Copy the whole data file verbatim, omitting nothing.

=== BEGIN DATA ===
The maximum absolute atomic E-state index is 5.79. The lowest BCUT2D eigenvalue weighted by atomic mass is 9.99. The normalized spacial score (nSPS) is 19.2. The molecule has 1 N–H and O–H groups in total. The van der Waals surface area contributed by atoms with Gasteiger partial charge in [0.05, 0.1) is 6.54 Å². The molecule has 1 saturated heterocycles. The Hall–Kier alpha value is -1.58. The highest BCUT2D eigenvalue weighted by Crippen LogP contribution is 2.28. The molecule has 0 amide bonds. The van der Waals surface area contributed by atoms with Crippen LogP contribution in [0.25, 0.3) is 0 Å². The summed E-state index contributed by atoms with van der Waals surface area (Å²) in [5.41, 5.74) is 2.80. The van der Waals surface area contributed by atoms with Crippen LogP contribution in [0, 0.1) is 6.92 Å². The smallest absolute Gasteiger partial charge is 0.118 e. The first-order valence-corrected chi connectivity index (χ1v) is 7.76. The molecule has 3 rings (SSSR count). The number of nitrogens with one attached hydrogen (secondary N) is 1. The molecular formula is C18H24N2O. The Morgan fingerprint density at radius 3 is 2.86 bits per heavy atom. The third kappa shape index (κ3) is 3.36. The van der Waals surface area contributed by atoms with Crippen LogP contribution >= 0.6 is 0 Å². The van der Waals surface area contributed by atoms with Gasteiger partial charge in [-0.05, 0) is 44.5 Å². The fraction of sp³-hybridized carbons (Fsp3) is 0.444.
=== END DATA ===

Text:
The maximum absolute atomic E-state index is 5.79. The lowest BCUT2D eigenvalue weighted by atomic mass is 9.99. The normalized spacial score (nSPS) is 19.2. The molecule has 1 N–H and O–H groups in total. The van der Waals surface area contributed by atoms with Gasteiger partial charge in [0.05, 0.1) is 6.54 Å². The molecule has 1 saturated heterocycles. The Hall–Kier alpha value is -1.58. The highest BCUT2D eigenvalue weighted by Crippen LogP contribution is 2.28. The molecule has 0 amide bonds. The van der Waals surface area contributed by atoms with Crippen LogP contribution in [0.25, 0.3) is 0 Å². The summed E-state index contributed by atoms with van der Waals surface area (Å²) in [5.41, 5.74) is 2.80. The van der Waals surface area contributed by atoms with Crippen LogP contribution in [0, 0.1) is 6.92 Å². The smallest absolute Gasteiger partial charge is 0.118 e. The first-order valence-corrected chi connectivity index (χ1v) is 7.76. The molecule has 3 rings (SSSR count). The number of nitrogens with one attached hydrogen (secondary N) is 1. The molecular formula is C18H24N2O. The Morgan fingerprint density at radius 3 is 2.86 bits per heavy atom. The third kappa shape index (κ3) is 3.36. The van der Waals surface area contributed by atoms with Crippen LogP contribution >= 0.6 is 0 Å². The van der Waals surface area contributed by atoms with Gasteiger partial charge in [-0.05, 0) is 44.5 Å². The fraction of sp³-hybridized carbons (Fsp3) is 0.444.